Multimedia Making It Work

Multimedia Making It Work

by Tay Vaughn

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Product Details

ISBN-13: 9780078818691
Publisher: McGraw-Hill Osborne
Publication date: 01/28/1993
Pages: 477

About the Author

Tay Vaughan is a widely known multimedia authority. He has developed and produced projects for clients including Apple, Microsoft, Lotus, Novell, and Sun. Vaughan is president of Timestream, Inc., a multi-format design and publishing company.

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Chapter 2: Introduction to Making Multimedia

In Chapter 1, you learned what multimedia is, what it may become, and where you can experience it. In this chapter, you will be introduced to the workshop where it is made. This chapter provides guidance and suggestions for getting started. Chapters 4 through 15 deal with basic concepts and the tools required. Later, more detail is provided in Chapter 16. In Chapter 17, you will learn about producing, managing, and designing a project. In Chapter 19, you will learn about where to get material and content for your project, and in Chapter 20, you will learn how to test your work and ship it to end users. If you want to create multimedia yourself, from your own ideas and talents, check your skills against those described in Chapter 3. Chapters 15 and 18 discuss the tools and tricks for making multimedia for the Internet and the World Wide Web.

The Stages of a Project

Most multimedia and Web projects must be undertaken in stages. Some stages should be completed before other stages begin, and some stages may be skipped or combined. Here are the four basic stages in a multimedia project:

1. Planning and costing: A project always begins with an idea or a need that you refine by outlining its messages and objectives. Identify how you will make each message and objective work within your authoring system. Before you begin developing, plan what writing skills, graphic art, music, video, and other multimedia expertise will be required. Develop a creative graphic look and feel, as well as a structure and navigation system that will let the viewer visit the messages and content. Estimate the time needed to do allelements, and prepare a budget. Work up a short prototype or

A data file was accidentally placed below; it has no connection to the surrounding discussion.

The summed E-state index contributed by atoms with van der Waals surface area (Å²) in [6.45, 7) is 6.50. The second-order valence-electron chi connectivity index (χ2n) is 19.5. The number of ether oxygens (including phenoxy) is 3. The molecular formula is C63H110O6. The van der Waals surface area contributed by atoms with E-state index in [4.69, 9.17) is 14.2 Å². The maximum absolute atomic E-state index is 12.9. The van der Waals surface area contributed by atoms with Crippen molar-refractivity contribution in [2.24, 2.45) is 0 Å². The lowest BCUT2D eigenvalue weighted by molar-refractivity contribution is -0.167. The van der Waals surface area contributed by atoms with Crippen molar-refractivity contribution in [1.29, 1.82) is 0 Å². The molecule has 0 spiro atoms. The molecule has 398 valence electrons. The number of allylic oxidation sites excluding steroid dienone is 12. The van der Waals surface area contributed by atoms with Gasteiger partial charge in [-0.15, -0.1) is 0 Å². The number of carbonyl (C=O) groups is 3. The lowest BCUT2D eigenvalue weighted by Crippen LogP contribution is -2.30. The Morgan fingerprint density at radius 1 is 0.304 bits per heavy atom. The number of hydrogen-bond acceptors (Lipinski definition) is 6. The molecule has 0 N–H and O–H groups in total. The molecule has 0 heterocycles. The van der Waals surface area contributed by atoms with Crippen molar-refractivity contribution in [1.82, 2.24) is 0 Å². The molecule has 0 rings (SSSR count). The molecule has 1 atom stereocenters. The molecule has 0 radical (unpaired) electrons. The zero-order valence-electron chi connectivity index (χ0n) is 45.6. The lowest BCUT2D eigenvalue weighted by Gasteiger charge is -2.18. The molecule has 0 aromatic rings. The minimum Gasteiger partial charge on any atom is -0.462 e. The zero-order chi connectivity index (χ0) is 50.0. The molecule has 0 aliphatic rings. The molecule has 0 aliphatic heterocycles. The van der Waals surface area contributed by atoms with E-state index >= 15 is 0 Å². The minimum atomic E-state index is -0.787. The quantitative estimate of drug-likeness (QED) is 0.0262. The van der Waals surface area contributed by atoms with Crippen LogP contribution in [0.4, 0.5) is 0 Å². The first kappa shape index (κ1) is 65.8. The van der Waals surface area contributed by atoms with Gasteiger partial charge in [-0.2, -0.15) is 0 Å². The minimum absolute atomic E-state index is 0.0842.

2. Designing and producing: Perform each of the planned tasks to create a finished product.

3. Testing: Always test your programs to make sure they meet the objectives of your project, they work properly on the intended delivery platforms, and they meer The needs of your client or end user,

4. Delivering: Package and deliver the project to the end user.

What You Need

You need hardware, software, and good Idea!; TO Make. multimedia. To make good multimedia, you need talent and skill. You also need to stay organized, because as the construct] on work gets under way, all the little bits 'And pieces of multimedia content-the six audio recording of Alaskan Eskimos, the Christmas-two-years-ago snapshot of your niece, the 41 articles Still to scan with your optical character recognition (OCR) program will get lost under growing piles of paper, cassettes, videotapes, disks, phone messages, permissions and releases, cookies, Xerox copies, and yesterday's mail, Even in serious offices, where people sweep all flat surfaces of paperwork and rubber bands at five o'clock, there will be mess.

You will need time and money (for consumable resources such as disks and other memory, for telephoning and postage, and possibly for paying for special services and time, yours included), and you will need to budget these precious commodities (see Chapter 14).